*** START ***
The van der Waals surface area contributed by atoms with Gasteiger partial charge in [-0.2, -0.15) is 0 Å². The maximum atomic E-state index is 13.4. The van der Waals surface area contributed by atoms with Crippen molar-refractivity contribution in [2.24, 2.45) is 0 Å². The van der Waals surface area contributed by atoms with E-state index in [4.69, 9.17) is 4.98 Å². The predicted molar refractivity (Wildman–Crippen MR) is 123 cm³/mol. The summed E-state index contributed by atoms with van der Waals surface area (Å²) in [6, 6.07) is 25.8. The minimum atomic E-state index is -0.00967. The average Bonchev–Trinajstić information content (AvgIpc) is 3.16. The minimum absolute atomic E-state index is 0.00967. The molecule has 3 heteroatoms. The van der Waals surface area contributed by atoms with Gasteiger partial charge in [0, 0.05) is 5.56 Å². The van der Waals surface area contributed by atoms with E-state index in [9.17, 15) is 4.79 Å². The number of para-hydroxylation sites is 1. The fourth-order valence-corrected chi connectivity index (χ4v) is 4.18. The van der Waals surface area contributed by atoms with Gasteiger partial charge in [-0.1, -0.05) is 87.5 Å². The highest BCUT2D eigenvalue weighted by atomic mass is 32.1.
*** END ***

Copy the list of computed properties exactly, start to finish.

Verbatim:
The van der Waals surface area contributed by atoms with Gasteiger partial charge in [-0.2, -0.15) is 0 Å². The maximum atomic E-state index is 13.4. The van der Waals surface area contributed by atoms with Crippen molar-refractivity contribution in [2.24, 2.45) is 0 Å². The van der Waals surface area contributed by atoms with E-state index in [4.69, 9.17) is 4.98 Å². The predicted molar refractivity (Wildman–Crippen MR) is 123 cm³/mol. The summed E-state index contributed by atoms with van der Waals surface area (Å²) in [6, 6.07) is 25.8. The minimum atomic E-state index is -0.00967. The average Bonchev–Trinajstić information content (AvgIpc) is 3.16. The minimum absolute atomic E-state index is 0.00967. The molecule has 3 heteroatoms. The van der Waals surface area contributed by atoms with Gasteiger partial charge in [0, 0.05) is 5.56 Å². The van der Waals surface area contributed by atoms with E-state index in [9.17, 15) is 4.79 Å². The number of para-hydroxylation sites is 1. The fourth-order valence-corrected chi connectivity index (χ4v) is 4.18. The van der Waals surface area contributed by atoms with Gasteiger partial charge in [-0.1, -0.05) is 87.5 Å². The highest BCUT2D eigenvalue weighted by atomic mass is 32.1.